While education has always been a matter for politics, the United States has seen an ever increasing politicization of education. One reason for this was the financial meltdown—with less revenue the states and federal government had to make cuts. As usual, education was a target of opportunity for such cuts. Another reason is that the education system is now regarded as an exploitable resource with excellent opportunities for money-making. Making the system ripe for harvest involved a concerted effort to demonize educators and the education system. It also involved a concerted push for assessment and standardization. The assessment that is being advanced is the sort that is provided by well-paid contractors, such as standardized tests. The standardization, in addition to the tests, includes having a standard curriculum to make it easy for the private sector to monetize education. This was all done under the guise of reform.
Florida’s former governor Jeb Bush helped bring about the Common Core State Standards for the public education system, so it is somewhat ironic that current Florida governor Rick Scott wants to remove Florida from this system.
The governor has made it clear that he wants Florida to ditch the Partnership for Assessment of Readiness for College and Careers (PARCC). He is not, of course, abandoning assessment—that is a lucrative business for private contractors. As such, his plan is to have “competitive bidding” to determine the new assessment method. Naturally, the schools will not be allowed to create their own assessment—money is too precious to waste on public schools when it could go instead to private sector contractors.
Speaking of money, Florida had been selected to be the “fiscal agent” for PARCC, but Scott informed the Education Secretary of the United States that Florida would no longer have ties to PARCC. It might be wondered why the governor would pass up the opportunity to be a fiscal agent. Fortunately, the answer is rather straightforward: a large part of Scott’s base is made up of Tea Party members. Apparently, the Tea Party membership believes that the Common Core and PARCC are federal impositions. The Tea Party (thanks to anti-government rhetoric put forth by certain conservative pundits and, ironically, some conservative politicians) tends to be against the federal government (although generally not against government programs like Medicare). As such, they are against both Common Core and PARCC.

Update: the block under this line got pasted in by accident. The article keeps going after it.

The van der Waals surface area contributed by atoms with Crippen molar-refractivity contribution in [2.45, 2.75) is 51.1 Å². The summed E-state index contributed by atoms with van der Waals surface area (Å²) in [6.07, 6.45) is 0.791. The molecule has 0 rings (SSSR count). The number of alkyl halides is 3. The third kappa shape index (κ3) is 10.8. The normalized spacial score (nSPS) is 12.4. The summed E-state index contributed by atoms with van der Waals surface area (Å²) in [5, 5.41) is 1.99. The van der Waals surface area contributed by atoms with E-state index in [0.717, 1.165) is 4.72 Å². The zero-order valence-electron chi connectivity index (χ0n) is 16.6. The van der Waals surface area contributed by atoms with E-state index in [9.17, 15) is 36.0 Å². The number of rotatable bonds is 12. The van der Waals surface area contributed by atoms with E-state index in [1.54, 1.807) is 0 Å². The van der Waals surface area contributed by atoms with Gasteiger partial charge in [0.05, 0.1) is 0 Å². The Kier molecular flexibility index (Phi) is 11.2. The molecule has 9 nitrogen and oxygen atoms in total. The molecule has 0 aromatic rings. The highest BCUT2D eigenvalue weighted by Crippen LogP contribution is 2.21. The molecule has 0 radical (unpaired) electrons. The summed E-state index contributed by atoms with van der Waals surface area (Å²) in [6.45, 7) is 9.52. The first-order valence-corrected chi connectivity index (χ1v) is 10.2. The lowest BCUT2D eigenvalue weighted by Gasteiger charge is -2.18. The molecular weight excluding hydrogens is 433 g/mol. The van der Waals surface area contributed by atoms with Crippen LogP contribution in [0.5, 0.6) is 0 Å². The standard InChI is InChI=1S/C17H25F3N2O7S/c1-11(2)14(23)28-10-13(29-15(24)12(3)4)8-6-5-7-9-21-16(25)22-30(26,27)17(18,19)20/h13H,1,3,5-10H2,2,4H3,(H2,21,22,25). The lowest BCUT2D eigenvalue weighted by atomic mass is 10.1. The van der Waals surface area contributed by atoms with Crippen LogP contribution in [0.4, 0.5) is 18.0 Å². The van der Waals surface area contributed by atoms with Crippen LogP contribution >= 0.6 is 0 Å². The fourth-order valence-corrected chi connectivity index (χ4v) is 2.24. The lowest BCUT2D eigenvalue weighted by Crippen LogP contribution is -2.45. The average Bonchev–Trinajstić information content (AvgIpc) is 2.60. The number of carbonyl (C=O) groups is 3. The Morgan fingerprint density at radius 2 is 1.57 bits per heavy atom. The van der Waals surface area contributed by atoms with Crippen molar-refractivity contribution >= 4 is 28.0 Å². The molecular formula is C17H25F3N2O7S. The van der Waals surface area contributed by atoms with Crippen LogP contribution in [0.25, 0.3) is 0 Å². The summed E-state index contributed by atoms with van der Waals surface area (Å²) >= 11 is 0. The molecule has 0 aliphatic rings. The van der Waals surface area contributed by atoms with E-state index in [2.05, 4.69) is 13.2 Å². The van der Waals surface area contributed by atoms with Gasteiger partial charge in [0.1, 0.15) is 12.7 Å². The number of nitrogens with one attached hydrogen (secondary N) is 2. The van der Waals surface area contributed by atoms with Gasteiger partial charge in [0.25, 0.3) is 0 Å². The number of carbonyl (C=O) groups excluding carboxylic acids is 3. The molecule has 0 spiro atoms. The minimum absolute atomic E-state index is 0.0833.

One rather obvious problem with the claim that Florida should bail because of the federal involvement is the fact that the Common Core was developed by the National Governors Association, not the federal government. That is, the states developed the core and this, oddly enough, should match up with the Tea Party values. I am not sure if the Tea Party (and perhaps Rick Scott) are confused in this matter or not. In any case, Scott needs the Tea Party support to get re-elected and hence he is ditching PARCC and the Common Core in hopes of keeping their votes. This has led to something of a conflict in the Republican Party. Some Republicans, like Jeb Bush, have been strongly backing the Common Core and certainly want the states to adopt it. However, if the Tea Party ire at Common Core and PARCC spreads, there might be a change in this support.
Oddly enough, I am also suspicious of the Common Core and PARRC. However, this is not due to a fear of the federal government (other than the NSA and drones). Rather, it is because of concerns with the academic impact of Common Core and PARRC. Ironically, I might well find myself allied with the Tea Party on some aspects of this matter.